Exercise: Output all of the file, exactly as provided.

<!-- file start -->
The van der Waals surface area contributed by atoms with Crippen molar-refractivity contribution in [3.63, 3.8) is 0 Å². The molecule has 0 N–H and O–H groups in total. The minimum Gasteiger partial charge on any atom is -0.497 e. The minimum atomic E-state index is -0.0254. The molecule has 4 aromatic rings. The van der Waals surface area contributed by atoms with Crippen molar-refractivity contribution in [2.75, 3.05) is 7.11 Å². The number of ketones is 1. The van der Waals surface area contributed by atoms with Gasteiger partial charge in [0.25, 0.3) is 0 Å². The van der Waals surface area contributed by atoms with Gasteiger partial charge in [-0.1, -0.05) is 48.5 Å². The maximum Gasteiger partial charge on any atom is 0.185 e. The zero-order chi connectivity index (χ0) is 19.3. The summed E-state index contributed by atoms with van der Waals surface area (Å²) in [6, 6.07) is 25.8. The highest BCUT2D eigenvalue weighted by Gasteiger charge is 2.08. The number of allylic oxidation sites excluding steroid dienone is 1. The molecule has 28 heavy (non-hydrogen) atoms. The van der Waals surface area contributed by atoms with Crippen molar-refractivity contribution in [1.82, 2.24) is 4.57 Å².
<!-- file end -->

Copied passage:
The van der Waals surface area contributed by atoms with Crippen molar-refractivity contribution in [3.63, 3.8) is 0 Å². The molecule has 0 N–H and O–H groups in total. The minimum Gasteiger partial charge on any atom is -0.497 e. The minimum atomic E-state index is -0.0254. The molecule has 4 aromatic rings. The van der Waals surface area contributed by atoms with Crippen molar-refractivity contribution in [2.75, 3.05) is 7.11 Å². The number of ketones is 1. The van der Waals surface area contributed by atoms with Gasteiger partial charge in [0.25, 0.3) is 0 Å². The van der Waals surface area contributed by atoms with Gasteiger partial charge in [-0.1, -0.05) is 48.5 Å². The maximum Gasteiger partial charge on any atom is 0.185 e. The zero-order chi connectivity index (χ0) is 19.3. The summed E-state index contributed by atoms with van der Waals surface area (Å²) in [6, 6.07) is 25.8. The highest BCUT2D eigenvalue weighted by Gasteiger charge is 2.08. The number of allylic oxidation sites excluding steroid dienone is 1. The molecule has 28 heavy (non-hydrogen) atoms. The van der Waals surface area contributed by atoms with Crippen molar-refractivity contribution in [1.82, 2.24) is 4.57 Å².